Map of ethnic distribution in Houston. Full resolution here.
We Texans are a tribal bunch with a strong state identity. We also are defined by a unique brand of disunion. Our culture of exclusion explains why Texas metro areas—San Antonio, Dallas, Houston and Austin topping the list—are among the nation’s more economically and educationally segregated.
In these cities, the wealthy have walled off themselves from the working class, and educated professionals rarely share a neighborhood sidewalk with laborers, according to a study by the Martin Prosperity Institute at the University of Toronto. “It is not just that divide in America has grown wider,” writes urban theorist Richard Florida. “It’s that the rich and poor effectively occupy different worlds, even when they live in the same cities and metros.”
In Texas, white and brown belong to two worlds. In 2014, the state’s demographer put it plainly: Latinos have lower educational levels and are less represented in high-skilled occupations than other groups. More than 2 million Texas children attend segregated schools that easily belong to the era when Jim Crow was the law of the South.
But the Texas brand of segregation not only divides, it defines the contours of a Texas identity. What distinguishes Texas segregation from, say, New York City, where I lived for many years, is a Texas identity that was born fighting against “the Mexican.” Remember the Alamo! At the same time, Texas segregation allows the two worlds to join in the embrace of cultural appropriation, which explains why some equate “Texas Mexican” not with people deeply rooted in the state, but with a salted mug, a sizzling platter and a bowl of queso.
Our cities and streets reflect the unique interdependence of two worlds, side by side. In Remembering the Alamo, Richard Flores describes San Antonio’s historic downtown streets as a contrast between “the new, the modern, the American … while the old, the traditional, the Mexican is dissolved into the folkloric, the quaint, the foreign.”
It shouldn’t come as a surprise then that a fraternity at the University of Texas at Austin recently hosted a “Border Patrol”-themed party, ostensibly inspired by tales of the Old West. When partygoers donned sombreros, draped their shoulders with serapes or dressed as construction workers, they were reflecting back to us the segregated world they inhabit, one in which Mexicans and U.S.-born Latinos occupy low-paying jobs and serve an ornamental role.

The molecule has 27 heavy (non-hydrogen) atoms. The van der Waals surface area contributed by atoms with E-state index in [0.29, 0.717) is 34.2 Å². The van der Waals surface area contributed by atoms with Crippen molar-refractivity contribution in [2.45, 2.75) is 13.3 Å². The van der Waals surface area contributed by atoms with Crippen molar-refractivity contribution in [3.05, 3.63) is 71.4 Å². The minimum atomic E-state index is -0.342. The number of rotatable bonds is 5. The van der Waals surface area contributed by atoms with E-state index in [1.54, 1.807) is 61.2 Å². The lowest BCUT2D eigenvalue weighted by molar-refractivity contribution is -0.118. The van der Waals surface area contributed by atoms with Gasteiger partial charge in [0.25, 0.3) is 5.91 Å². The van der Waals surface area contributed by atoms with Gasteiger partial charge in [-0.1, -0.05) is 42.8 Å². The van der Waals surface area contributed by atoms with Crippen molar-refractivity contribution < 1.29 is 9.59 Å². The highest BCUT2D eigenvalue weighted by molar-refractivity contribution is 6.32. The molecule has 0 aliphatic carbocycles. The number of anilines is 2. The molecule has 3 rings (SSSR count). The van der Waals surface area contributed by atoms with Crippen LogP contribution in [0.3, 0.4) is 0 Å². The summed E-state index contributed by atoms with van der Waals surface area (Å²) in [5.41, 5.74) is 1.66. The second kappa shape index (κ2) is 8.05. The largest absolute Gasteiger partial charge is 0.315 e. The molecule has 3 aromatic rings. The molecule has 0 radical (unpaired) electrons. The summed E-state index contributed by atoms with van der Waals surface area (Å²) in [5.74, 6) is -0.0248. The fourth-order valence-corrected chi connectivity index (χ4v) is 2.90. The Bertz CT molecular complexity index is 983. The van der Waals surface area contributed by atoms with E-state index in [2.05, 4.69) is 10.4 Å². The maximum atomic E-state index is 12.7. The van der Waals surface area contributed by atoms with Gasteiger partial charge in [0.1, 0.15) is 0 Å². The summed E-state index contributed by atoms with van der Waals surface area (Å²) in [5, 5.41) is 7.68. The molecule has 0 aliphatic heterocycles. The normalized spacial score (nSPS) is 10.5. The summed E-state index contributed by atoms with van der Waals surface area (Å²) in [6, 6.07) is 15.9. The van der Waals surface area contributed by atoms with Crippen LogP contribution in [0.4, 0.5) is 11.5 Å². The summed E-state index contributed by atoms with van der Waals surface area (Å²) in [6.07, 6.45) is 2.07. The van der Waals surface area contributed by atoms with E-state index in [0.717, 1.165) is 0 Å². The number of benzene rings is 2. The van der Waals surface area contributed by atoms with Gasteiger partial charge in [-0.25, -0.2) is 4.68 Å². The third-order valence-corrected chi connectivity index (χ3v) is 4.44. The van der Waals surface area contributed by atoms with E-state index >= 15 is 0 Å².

Apart from its cultural weight, the entrenchment of Texas segregation served an economic purpose, fueling the expansion of the farming industry of the early 20th century, when Mexicans picked cotton on white-owned fields. “Race ideas…also provided a basis for control of the Mexican, a critical element for the stability of the new farm order wrote David Montejano in Anglos and Mexicans in the Making of Texas, 1836-1986.
Fifty years ago, President Lyndon B. Johnson invoked the Texas social order in his address to Congress after the civil rights march in Selma, Alabama. His intimate experience with the misshapen hand of segregation, he said, began while teaching at a Mexican-American school in Texas: “Somehow you never forget what poverty and hatred can do when you see its scars on the hopeful face of a young child.”
Decades later, the tech industry has become an economic engine and, like cotton farming, it reflects a segregated social order with Latinos mainly occupying the rungs of laborers—cleaning offices and serving up breakfast tacos—while the farms of the new Texas economy largely belong to whites.
Despite our bifurcated world, low voter turnout among Latinos is blamed on apathy or a cultural shortcoming. How many reporters venture into segregated communities to probe why voters shun the political system of their divided cities? Segregation studies underestimate the reach of Texas’ culture of exclusion across class lines. Segregation can’t begin to explain the experience of witnessing a nightclub filled with older whites clear out when a Latin jazz band takes the stage. Within moments, the room is packed with Latinos—young professionals, graduate students, hipsters and at least one underpaid writer.
That’s the most insidious part of segregation, the obliviousness to it. Simply consider the much-celebrated coming-of-age film Boyhood. The story tracks 12 years of a white family’s life in Central Texas, in which we see them at school, at work, and playing with friends—somehow completely without any encounters with Latinos, except for one with the “help.”